August 2, 2015
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Malaysia: More on Najib Razak’s Cabinet–Hududism on the Way
A Cabinet reshuffle is not about dropping ministers who have underperformed or are unpopular with the public, at least not in Malaysia.
If that were true, then we would not still be seeing former Deputy Finance Minister Ahmad Maslan around after the massive kerfuffle with the implementation of the Goods and Services Tax.
Instead he is now the Deputy International Trade and industry minister, with perhaps a role in the handling of the hot potato that is the Trans-Pacific Partnership Agreement.
And we would not still see Ismail Sabri Yaakob, not after his call to boycott Chinese traders in February. And then, you have Jamil Khir Baharom, whose tenure as a minister in the Prime Minister’s Department in charge of Islamic affairs has been nothing but horrendous with regards to the rights and civil liberties of not only non-Muslims, but some in the Muslim community themselves.
The past few years have seen the divide between Muslims and others grow even wider as Islamic authorities gain the upper hand in determining the country’s policies and undermining the Federal Constitution.
Under Jamil, Islamic authorities — either federal or state — have only grown bolder in encroaching more into Malaysian lives with impunity and without rebuke.
State religious authorities have several times, in court and usually in judicial reviews, insisted that the Shariah court has jurisdiction over civil courts, and Shariah laws should not be subjected to the provisions in the Constitution.
Jamil himself has even alleged a “new wave” of assault on Islam here, accusing human rights activists of colluding with enemies of Islam to put its religious institutions on trial in a secular court.
Instead, Jamil now has a Deputy minister in the form of Dr Asyraf Wajdi Dusuki, the UMNO senator more popularly known as the head of Muslim missionary group Yayasan Dakwah Islamiah Malaysia (YADIM).
Judging from his track record, Asyraf is a perfect fit for Jamil, and we can expect more of the same from our Islamic authorities.
In 2013, Asyraf was among the speakers of the Symposium on Facing Foreign Agenda with the theme “Malay Leadership Crisis”, jointly organised by Islamist group Ikatan Muslimin Malaysia and its student wing Pembina, where he urged Muslims to always prioritise their own rights over the non-Muslims.
More recently, his antics as a senator included suggesting in Dewan Negara that 24-hour eateries could be the cause of “social problems”, claiming no such outlets are available in developed countries.
But most of all, the Tumpat-born Asyraf is a vocal proponent of implementing the controversial Islamic penal code of hudud across the country, and he seems to have a clearer vision of it than Jamil.
Last year, YADIM organised a conference compiling working papers on implementing hudud from Muslim academics nationwide. The compilation was edited into a book by Asyraf and it was launched earlier this year.
Among those who submitted papers were former Chief Justice Abdul Hamid Mohamad, and Perlis mufti Dr Mohd Asri Zainul Abidin. But there were also PAS Ulama wing chief Dr Mahfodz Mohamed, Dr Mohd Khairuddin Aman Razali who was then the wing’s information chief, and Kelantan exco member Dr Mohamed Fadzli Hassan, also from PAS.
The conclusion from the papers had been that it is not impossible for hudud to be implemented in the country, but it takes a bipartisan effort that puts Islam above all other considerations.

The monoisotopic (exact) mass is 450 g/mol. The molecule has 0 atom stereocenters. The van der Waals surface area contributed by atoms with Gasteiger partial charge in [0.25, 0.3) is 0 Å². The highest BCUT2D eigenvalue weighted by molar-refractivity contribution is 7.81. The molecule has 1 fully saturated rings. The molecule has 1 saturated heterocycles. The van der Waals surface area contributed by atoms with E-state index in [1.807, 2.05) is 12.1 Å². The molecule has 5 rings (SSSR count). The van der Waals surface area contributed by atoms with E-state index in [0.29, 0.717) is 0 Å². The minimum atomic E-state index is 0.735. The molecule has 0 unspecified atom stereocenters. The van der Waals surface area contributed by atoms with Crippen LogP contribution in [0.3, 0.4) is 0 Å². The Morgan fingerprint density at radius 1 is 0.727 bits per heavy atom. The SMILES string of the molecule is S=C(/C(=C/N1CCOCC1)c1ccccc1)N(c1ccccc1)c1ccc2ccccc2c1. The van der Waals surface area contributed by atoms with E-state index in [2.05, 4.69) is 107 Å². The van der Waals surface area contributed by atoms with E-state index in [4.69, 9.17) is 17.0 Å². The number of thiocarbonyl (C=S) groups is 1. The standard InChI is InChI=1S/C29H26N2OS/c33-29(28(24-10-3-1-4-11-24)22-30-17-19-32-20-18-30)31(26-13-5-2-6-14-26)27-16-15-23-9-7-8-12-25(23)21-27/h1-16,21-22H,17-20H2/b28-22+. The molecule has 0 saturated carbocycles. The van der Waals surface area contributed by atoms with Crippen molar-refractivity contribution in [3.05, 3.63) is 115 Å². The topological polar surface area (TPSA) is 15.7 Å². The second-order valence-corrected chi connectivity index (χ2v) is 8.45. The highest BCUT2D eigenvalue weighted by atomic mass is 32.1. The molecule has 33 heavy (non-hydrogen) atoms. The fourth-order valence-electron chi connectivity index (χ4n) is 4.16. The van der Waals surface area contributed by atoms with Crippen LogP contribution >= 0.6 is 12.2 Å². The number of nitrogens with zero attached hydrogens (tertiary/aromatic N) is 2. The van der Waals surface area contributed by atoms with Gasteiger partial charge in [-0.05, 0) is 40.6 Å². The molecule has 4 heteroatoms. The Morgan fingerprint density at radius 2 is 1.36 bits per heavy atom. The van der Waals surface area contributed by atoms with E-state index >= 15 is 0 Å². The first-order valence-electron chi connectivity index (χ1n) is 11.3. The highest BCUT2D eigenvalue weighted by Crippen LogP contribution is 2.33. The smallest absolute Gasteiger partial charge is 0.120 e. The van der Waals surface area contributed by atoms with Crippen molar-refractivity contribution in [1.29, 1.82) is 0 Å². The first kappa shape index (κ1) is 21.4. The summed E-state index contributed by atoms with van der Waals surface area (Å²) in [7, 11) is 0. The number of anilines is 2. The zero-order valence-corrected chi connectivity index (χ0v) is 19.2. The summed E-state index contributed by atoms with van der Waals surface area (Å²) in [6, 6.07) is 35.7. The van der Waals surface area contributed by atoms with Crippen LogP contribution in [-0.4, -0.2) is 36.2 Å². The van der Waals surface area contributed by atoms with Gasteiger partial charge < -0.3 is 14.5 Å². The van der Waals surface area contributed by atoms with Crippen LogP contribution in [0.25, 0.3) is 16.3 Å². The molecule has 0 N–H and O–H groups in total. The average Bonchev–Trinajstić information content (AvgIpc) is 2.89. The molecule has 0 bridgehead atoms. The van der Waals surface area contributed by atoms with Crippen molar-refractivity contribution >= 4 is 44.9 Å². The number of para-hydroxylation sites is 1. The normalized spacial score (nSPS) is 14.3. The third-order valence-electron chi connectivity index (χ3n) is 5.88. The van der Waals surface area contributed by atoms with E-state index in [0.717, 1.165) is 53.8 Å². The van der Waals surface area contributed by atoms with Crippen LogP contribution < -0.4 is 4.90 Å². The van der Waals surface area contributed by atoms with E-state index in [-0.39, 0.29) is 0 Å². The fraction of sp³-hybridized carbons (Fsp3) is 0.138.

When met after the book launch, Khairuddin had coyly said this consensus on hudud is not a collaboration between UMNO and PAS, but rather a government-to-government deal between Putrajaya and Kelantan.
It has since been a tug-of-war between the two political parties. Ever since Kelantan passed an amendment to its Shariah Criminal Enactment to pave way for hudud, PAS President Abdul Hadi Awang has been trying to table private members’ Bills to clear any legal obstacles.
Even though Jamil had said that Putrajaya and UMNO have no qualms implementing hudud, he has stopped short of suggesting anything concrete. Hadi’s Bills have so far been put on the backburner in two previous Parliament sittings.
It has been suggested that the failure of PAS to push for hudud has been its recent haste in doing so, ignoring the blueprint allegedly drawn by Putrajaya to implement hudud in the country.
The paper, said to be prepared by a Shariah-Civil Technical Committee under JAKIM, the federal Islamic authority under Jamil, had concluded that the Constitution does not bar the incorporation of hudud into the Penal Code and its subsequent application to all Malaysians, not just Muslims.
It also stated it was vital for all local laws to be harmonised with Islamic principles.
Of course, the blueprint went out of the window after it was leaked to the public, and PAS meanwhile went ahead with its hudud plan in Kelantan to advance its credibility with its supporters prior to its annual congress and internal polls.
The move had arguably forced DAP’s hand which led to Pakatan Rakyat’s death, and also PAS’ progressive leaders in Harapan Baru which are now finalising plans for a new Islamic party.
With DAP and its progressive leaders out of the picture, and PAS going it mostly alone, its hudud goals might get a new life.And now PAS, and its clergy faction which took over the party, has one more ally in a high place: the now Deputy Minister Asyraf.
With UMNO grasping for support amid its fractious power struggle, will we see this alliance lead to a rekindling of the PAS-UMNO “friendship”?
“What is the most important is to ensure the agenda involving hudud can be realised, God willing,” Asyraf said in a status update on his official Facebook page on Wednesday following his appointment. With his newfound power, Asyraf now has carte blanche to realise this hudud ambition.